Beginning almost immediately during the school year, as part of my daily read-aloud time, I will include stories which relate in some way to Latino/Hispanic culture or which depict Latino/Hispanic characters engaged in the various everyday roles that they have become accustomed to seeing African American and Anglo characters portray in children's literature. Young Santiago's attempt to gain acceptance from his classmates, in
, by Pura Belpre, is an experience all pupils have felt, as is the joy he feels after accomplishing that task. The discussion which occurs during these readings will be related to the story which is being presented but will also be establishing background for more directed study in the future.
Most, and perhaps all, of the children's books and excerpts listed in my bibliography would be appropriate for use during read-aloud time. Some, however, have specific purposes, such as
Cesar Chavez: Union Leader
, by Bruce Concord, and should be grouped and presented accordingly. The teacher should be aware that segments of novels designed for older readers are often quite appropriate for younger pupils. Some can be used to meet a specific purpose. Through the eyes of Juanita, in
Juanita Fights the School Board
, by Gloria Velasquez, we learn details concerning the December 12 celebration for the Virgin de Guadalupe, patron saint of Mexico, an event the class will examine in more detail.
Simultaneously, items from current events will also be presented as they occur, hopefully beginning early in the year. Where possible, these items will be related to previous readings, investigations, or discussions, or they will be used to initiate such activities. Newspaper articles on topics such as the eruption of a volcano near Mexico City during July of this year, as well as information and pictures on local holidays and festivals will be read by or to the class as they happen.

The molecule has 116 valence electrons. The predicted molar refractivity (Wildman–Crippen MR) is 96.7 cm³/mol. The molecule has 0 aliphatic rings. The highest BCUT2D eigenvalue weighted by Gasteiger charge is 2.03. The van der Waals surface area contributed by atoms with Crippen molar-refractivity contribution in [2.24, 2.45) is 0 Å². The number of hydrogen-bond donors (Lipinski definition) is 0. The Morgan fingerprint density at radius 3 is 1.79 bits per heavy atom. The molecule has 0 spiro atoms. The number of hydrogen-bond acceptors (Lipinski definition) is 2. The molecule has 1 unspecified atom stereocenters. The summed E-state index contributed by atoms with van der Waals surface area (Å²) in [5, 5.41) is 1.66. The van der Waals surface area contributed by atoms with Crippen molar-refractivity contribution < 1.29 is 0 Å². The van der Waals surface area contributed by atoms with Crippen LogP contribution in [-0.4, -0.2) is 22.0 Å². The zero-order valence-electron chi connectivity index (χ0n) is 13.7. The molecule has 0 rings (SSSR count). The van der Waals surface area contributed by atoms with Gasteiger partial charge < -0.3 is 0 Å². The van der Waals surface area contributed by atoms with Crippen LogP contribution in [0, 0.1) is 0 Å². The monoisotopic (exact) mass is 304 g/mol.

As the unit develops, these oral readings will continue, but now will be accompanied by both silent and group readings of related short stories. A number of these can be found in New Haven's basic reading series published by Harcourt Brace Jovanovich. "A Gift for Tia Rosa," by Karen Taha, in the third grade text contains a moving account of a young girl's relationship with an older woman who is dying and the gifts they gave to each other. It is a story that seems to move pupils emotionally, opening the way for valuable discussion and/or writing.
Selections such as this example from the series will allow the class to read together. Each grade level contains a few relevant entries, some of which are listed in the bibliography. Related academic skills developed by the text may also be used with each story. Depending upon the situation, stories from past grades and even future grades might be read, by either the group or the teacher. Chapter books by Gary Soto and other authors popular with children are sometimes available through Scholastic Book Services and might be purchased in numbers for both group and independent reading.